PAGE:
Contestants were judged in two categories, presentation and talent. For presentation, ‘Lil Miss Hot Mess arrived in gold lamé spandex leotard and tights with a lightbulb on her head and an 8-foot plank of lightbulbs held across her shoulders. A gold six-pointed star made of craftily painted cardboard was attached at her crotch. Nodding her head to the music, the lights came on sequentially, one for each day of Hanukkah. Drag as living menorah. She was only the second queen on the stage but many of us felt that we were already looking at the winner.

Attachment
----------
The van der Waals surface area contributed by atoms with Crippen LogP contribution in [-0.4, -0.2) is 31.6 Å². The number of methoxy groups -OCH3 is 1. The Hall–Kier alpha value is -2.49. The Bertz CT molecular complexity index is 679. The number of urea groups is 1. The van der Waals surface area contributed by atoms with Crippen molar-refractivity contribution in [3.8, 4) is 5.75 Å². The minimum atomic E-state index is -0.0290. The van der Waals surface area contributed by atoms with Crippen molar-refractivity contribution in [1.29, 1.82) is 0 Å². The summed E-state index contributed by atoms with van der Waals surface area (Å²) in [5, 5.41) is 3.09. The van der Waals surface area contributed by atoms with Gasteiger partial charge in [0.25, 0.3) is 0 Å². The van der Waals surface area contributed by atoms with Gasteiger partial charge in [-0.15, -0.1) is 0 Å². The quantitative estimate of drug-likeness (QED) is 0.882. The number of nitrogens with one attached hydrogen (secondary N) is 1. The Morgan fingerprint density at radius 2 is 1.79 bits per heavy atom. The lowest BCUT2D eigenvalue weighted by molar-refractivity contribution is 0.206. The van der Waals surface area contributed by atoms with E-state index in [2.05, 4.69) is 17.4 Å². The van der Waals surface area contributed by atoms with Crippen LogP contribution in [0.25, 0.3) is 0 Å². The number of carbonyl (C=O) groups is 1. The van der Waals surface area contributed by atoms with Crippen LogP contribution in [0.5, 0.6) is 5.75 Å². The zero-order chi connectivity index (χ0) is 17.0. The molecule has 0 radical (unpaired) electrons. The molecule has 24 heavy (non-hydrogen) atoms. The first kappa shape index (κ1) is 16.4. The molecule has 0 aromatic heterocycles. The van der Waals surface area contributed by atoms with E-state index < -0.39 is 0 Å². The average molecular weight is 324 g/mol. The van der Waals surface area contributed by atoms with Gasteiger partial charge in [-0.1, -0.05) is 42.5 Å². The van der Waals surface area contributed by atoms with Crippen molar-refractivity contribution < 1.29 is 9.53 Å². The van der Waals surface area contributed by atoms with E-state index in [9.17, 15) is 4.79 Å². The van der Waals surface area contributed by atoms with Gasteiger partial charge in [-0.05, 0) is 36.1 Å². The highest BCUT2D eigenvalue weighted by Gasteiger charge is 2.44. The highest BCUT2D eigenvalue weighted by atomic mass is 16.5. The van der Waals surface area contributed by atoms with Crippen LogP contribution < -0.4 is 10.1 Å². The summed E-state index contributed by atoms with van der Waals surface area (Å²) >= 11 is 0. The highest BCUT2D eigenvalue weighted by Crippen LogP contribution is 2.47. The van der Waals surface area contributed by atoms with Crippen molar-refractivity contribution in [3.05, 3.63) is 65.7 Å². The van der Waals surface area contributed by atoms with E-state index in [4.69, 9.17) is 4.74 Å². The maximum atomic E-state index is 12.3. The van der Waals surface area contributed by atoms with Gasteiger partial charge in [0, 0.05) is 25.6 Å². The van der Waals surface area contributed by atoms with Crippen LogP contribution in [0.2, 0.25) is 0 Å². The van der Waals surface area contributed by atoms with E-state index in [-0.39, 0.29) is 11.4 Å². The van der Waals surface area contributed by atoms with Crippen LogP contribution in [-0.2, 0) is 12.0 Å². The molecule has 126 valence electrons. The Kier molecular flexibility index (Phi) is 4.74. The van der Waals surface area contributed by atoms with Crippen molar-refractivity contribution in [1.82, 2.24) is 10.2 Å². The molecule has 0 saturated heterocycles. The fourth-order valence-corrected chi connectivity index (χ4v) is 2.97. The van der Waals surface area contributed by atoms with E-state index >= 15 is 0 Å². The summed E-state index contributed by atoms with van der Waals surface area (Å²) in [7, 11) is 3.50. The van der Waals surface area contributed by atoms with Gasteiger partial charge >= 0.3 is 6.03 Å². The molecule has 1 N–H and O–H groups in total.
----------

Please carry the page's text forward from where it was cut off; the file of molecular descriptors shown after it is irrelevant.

Political critique flourished at Tiara Sensation. Phatima’s presentation outfit involved a one-of-a-kind, DIY couture, plaid jacket. On the back was a quilted swastika of American flag stars. ‘Lil Miss Hot Mess and Monistat both cited queer protest history in their background videos. ‘Lil Miss Hot Mess took the It Gets Better Project and flipped it furiously, seizing the YouTube airwaves from the insincere politicians and pop stars and giving it back to the fierce actions of those who took the streets from MLK Jr. to ACT UP. With a gospel choir in rainbow-colored robes, ‘Lil Miss Hot Mess led the full congregation in an ecstatic church revival of revolutionary gay pride, lipsynching ecstatically “everything’s gonna be all right. It’s gonna be OK,” from Dolly Parton’s “Light of a Clear Blue Morning.” And somehow she used camp to trump irony (just like Dolly!) and we clapped along, healing ourselves and honoring the ancestors by raising energy in the queer Temple.